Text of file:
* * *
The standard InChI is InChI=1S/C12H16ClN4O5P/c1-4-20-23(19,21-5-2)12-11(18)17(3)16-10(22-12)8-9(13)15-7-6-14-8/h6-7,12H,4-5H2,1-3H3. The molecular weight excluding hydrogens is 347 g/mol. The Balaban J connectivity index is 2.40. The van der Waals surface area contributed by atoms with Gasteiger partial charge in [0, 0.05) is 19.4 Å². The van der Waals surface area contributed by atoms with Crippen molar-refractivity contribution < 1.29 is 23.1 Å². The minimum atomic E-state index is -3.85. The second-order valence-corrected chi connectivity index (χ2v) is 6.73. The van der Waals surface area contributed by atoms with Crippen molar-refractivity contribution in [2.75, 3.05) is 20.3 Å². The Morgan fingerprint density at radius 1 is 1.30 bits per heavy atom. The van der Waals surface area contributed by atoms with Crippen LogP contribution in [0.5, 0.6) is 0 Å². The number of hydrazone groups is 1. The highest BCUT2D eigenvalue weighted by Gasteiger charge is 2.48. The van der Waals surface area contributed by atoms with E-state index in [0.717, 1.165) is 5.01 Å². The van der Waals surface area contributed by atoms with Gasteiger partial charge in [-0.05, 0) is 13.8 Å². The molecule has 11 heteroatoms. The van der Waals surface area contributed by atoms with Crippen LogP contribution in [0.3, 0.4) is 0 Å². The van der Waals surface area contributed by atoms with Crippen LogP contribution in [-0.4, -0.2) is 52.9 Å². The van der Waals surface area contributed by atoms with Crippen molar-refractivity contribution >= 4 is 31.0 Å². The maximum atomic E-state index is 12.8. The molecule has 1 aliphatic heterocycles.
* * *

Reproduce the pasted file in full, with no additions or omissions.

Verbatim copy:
The standard InChI is InChI=1S/C12H16ClN4O5P/c1-4-20-23(19,21-5-2)12-11(18)17(3)16-10(22-12)8-9(13)15-7-6-14-8/h6-7,12H,4-5H2,1-3H3. The molecular weight excluding hydrogens is 347 g/mol. The Balaban J connectivity index is 2.40. The van der Waals surface area contributed by atoms with Gasteiger partial charge in [0, 0.05) is 19.4 Å². The van der Waals surface area contributed by atoms with Crippen molar-refractivity contribution < 1.29 is 23.1 Å². The minimum atomic E-state index is -3.85. The second-order valence-corrected chi connectivity index (χ2v) is 6.73. The van der Waals surface area contributed by atoms with Crippen molar-refractivity contribution in [2.75, 3.05) is 20.3 Å². The Morgan fingerprint density at radius 1 is 1.30 bits per heavy atom. The van der Waals surface area contributed by atoms with Crippen LogP contribution in [0.5, 0.6) is 0 Å². The number of hydrazone groups is 1. The highest BCUT2D eigenvalue weighted by Gasteiger charge is 2.48. The van der Waals surface area contributed by atoms with E-state index in [0.717, 1.165) is 5.01 Å². The van der Waals surface area contributed by atoms with Gasteiger partial charge in [-0.05, 0) is 13.8 Å². The molecule has 11 heteroatoms. The van der Waals surface area contributed by atoms with Crippen LogP contribution in [0.3, 0.4) is 0 Å². The van der Waals surface area contributed by atoms with Crippen LogP contribution in [-0.4, -0.2) is 52.9 Å². The van der Waals surface area contributed by atoms with Crippen molar-refractivity contribution >= 4 is 31.0 Å². The maximum atomic E-state index is 12.8. The molecule has 1 aliphatic heterocycles.